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Concentration of CO2 in the Atmosphere

Why We Need Wind Power in Vermont and in the Northeast

Sheep graze beneath wind turbines. Photo: Creative Commons

Sheep graze beneath wind turbines. Photo: Creative Commons

By George Harvey

Some people never seem to tire of talking about how ruinous wind turbines are to our views of ridge lines. Unlike arguments about deaths of birds, property values, or “wind turbine syndrome,” which can be objectively addressed, the question of views is subjective. It is hard to counter, “I just don’t like how they look.”

In the Northeast as elsewhere, we need to address climate change. Most people do not really understand the extent of damage that will come about if we do not. A paper from the Vermont Agency of Natural Resources, “Climate Change and Vermont’s Forests,” has this stark paragraph in it:

Species distribution is already changing at high elevations. Northern hardwood trees are now able to survive at increasing elevations, due to moderating temperatures, outcompeting spruce and fir trees. Climate and pest risk model predictions identify Spruce-fir forests as being vulnerable to increased warming. Only slightly less vulnerable are northern hardwood forests whose dominant species are sugar maple, yellow birch and American beech. These forests are expected to be nearly eliminated in Vermont, replaced by species that prefer the warmer drier conditions, such as oak and pine species. (http://bit.ly/climate-change-forests)

That means no maple syrup and no fall colors. It implies little or nothing in the way of apple production, and a far-reaching general change in what crops we can grow. It means a world that is fundamentally changed into something we do not want.

In order to deal with climate change, we will have to eliminate our use of fossil fuels. This includes those used for heat and for transportation. Fortunately, we can do those things without giving up comfort while reducing costs. But it means that we will have to use about three times as much electricity as we do now.

We have choices for where we get renewable power. We can generate it locally, or we can bring it in from outside. If we take the position that we do not want to use large-scale solar or wind projects, then we will not be able to get even a third of the power we need from nearby.

People who do not want to get our power from large-scale solar or wind because of the environmental damage they suppose these would cause, or because of the appearance of solar and wind farms, miss a fundamental point. It is that the only alternative we have for getting three times as much power is to increase greatly the numbers of transmission lines that we have. This would be far worse than wind farms both environmentally and esthetically.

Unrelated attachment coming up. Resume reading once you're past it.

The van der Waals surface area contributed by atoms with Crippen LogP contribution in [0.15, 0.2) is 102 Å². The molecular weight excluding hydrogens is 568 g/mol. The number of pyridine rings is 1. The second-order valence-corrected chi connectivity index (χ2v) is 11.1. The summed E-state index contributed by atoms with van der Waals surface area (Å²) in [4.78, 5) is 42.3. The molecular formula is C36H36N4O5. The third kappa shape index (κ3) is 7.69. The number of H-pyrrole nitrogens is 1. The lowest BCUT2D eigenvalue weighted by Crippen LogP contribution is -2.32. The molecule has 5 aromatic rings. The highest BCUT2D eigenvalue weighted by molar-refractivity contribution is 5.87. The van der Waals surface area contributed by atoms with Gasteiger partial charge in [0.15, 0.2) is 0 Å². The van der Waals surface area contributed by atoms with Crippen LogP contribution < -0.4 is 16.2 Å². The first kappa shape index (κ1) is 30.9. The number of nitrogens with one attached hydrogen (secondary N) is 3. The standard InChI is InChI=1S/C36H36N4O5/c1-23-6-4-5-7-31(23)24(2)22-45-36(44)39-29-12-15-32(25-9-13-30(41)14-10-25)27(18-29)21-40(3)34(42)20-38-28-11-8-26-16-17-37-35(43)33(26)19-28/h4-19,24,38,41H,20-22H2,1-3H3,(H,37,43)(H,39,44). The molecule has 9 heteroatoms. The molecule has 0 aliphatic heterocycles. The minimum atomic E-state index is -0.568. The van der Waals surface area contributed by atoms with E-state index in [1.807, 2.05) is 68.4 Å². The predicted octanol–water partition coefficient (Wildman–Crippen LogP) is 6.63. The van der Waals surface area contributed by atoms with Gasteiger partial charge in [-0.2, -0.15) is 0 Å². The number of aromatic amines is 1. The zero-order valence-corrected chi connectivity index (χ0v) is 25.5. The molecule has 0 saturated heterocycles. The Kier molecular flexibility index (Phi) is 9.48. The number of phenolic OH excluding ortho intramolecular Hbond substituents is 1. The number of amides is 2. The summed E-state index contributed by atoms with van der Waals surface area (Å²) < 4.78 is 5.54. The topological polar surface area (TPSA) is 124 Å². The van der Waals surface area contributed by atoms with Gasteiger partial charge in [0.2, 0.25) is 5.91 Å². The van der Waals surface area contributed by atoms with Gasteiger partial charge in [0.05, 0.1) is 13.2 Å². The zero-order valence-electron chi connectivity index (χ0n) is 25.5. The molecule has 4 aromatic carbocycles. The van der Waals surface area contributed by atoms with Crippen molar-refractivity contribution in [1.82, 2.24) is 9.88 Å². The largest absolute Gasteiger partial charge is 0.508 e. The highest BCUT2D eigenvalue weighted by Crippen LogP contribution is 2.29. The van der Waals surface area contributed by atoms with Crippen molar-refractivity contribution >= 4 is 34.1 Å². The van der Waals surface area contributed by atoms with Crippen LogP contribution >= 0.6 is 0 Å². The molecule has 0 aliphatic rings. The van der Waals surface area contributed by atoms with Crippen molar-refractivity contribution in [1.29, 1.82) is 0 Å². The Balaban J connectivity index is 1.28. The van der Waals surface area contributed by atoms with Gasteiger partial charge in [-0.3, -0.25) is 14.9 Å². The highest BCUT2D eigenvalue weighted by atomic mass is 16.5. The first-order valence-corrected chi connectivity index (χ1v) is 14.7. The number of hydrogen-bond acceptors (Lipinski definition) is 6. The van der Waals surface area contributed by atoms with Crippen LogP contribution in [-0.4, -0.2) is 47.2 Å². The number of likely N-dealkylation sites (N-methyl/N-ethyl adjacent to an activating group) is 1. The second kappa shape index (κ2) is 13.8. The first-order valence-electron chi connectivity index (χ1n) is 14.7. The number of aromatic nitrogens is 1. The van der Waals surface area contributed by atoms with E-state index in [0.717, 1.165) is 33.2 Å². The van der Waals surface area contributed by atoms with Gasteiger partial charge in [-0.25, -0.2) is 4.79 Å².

Georgia Mountain Community Wind Farm. Photo by Katherine Norris

Georgia Mountain Community Wind Farm. Photo by Katherine Norris

They also miss the point that by generating as much of our power as possible within the state, we will be keeping the money we spend on electricity within the state.

It is very important, in order to move to robust and healthy renewable energy, that we have a diverse set of energy sources. These include both wind power and utility scale solar power, but also include rooftop solar, hydro power (for which we do not necessarily need new dams), bio-digesters, clean biomass waste burning, and different kinds of energy storage. We also need “smart grid” technologies with grid response in what are called “virtual power plants.”

Among all of these technologies, the least expensive happens to be wind power. Wind power also uses very little land compared to solar power and hydro dams. Studies show that many more tourists are attracted to views of wind turbines than are repelled by them. Many people who live very near wind farms, and in fact thousands of people who live inside wind farms across this country, not only do not object but like them.

Wind power and solar power share one big fault, which is certainly a bone of contention and a source of some of the opposition to them. They represent an existential threat to the fossil fuels industries. They threaten to eliminate industries that make us sick, shorten our lives, and are ruining the environment. But politicians whose campaigns are paid for by the fossil fuels industry, and advocates of those industries, are willing to push hard to prevent wind power from being used widely in our state.

The combination of wind power, large-scale solar power, and battery storage, is now competitive with natural gas, the cheapest fossil fuel. All fossil fuels cause climate change, which threatens destruction of species of animals and plants. We should put the focus of our objections where it belongs.

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